How do we combine these worlds from an information perspective? One way is to take the information skills we have gathered in one world and apply them to the other worlds. As an example, we should not restrict the role of an information architect to structured databases. They should be comfortable in applying their design skills to the other quadrants of the information management model.
Another way is to develop new skills, like information quality management, that span these four worlds. We have seen many project failures where migration was seriously late due to underestimating the data quality issues. An investment is needed in developing quality skills that ensure information is fit for purpose. So how shall we develop these skills?
Managers make decisions by combining structured and unstructured data, so firstly, information professionals need to operate in both these worlds. They also need a core understanding of how to control and exploit information although they may then specialise in one of these areas. A starting point is to understand the information lifecycle, including stages such as define, capture, store, access and monitor.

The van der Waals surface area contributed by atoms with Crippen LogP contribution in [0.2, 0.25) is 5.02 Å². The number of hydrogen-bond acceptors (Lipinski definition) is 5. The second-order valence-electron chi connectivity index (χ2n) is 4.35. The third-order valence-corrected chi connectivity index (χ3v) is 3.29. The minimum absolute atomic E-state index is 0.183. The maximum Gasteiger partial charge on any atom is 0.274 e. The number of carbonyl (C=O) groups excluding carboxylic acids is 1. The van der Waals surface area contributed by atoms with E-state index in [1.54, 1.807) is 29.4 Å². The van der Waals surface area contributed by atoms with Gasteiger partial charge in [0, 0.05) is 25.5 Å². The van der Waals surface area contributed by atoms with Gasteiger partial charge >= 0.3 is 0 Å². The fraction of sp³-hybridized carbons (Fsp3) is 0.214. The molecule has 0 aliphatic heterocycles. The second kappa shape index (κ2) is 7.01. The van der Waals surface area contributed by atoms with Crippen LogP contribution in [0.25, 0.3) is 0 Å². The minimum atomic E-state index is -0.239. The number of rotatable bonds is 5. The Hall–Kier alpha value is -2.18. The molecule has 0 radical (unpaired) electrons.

Secondly, information competency is needed by managers and professionals from all functions. Many have a relatively hazy idea of how to define their information requirements, seek out the information and perform quantitative and qualitative analysis. They need to enhance their skills and be supported by professionals who have a broad business change capability comprising information as well as process and systems components.
Thirdly, those who are involved in the information profession - managers, professional bodies, government, researchers and so on - need to work together to define and develop information roles and skills. This will help us create the training and qualifications needed.
We also see opportunities here to feed into the Skills Framework for the Information Age. The SFIA offers an industry-standard framework, which aims to provide a common reference model for the identification of the skills needed to develop effective IT systems. We believe the current focus of the framework is more biased to technology than information.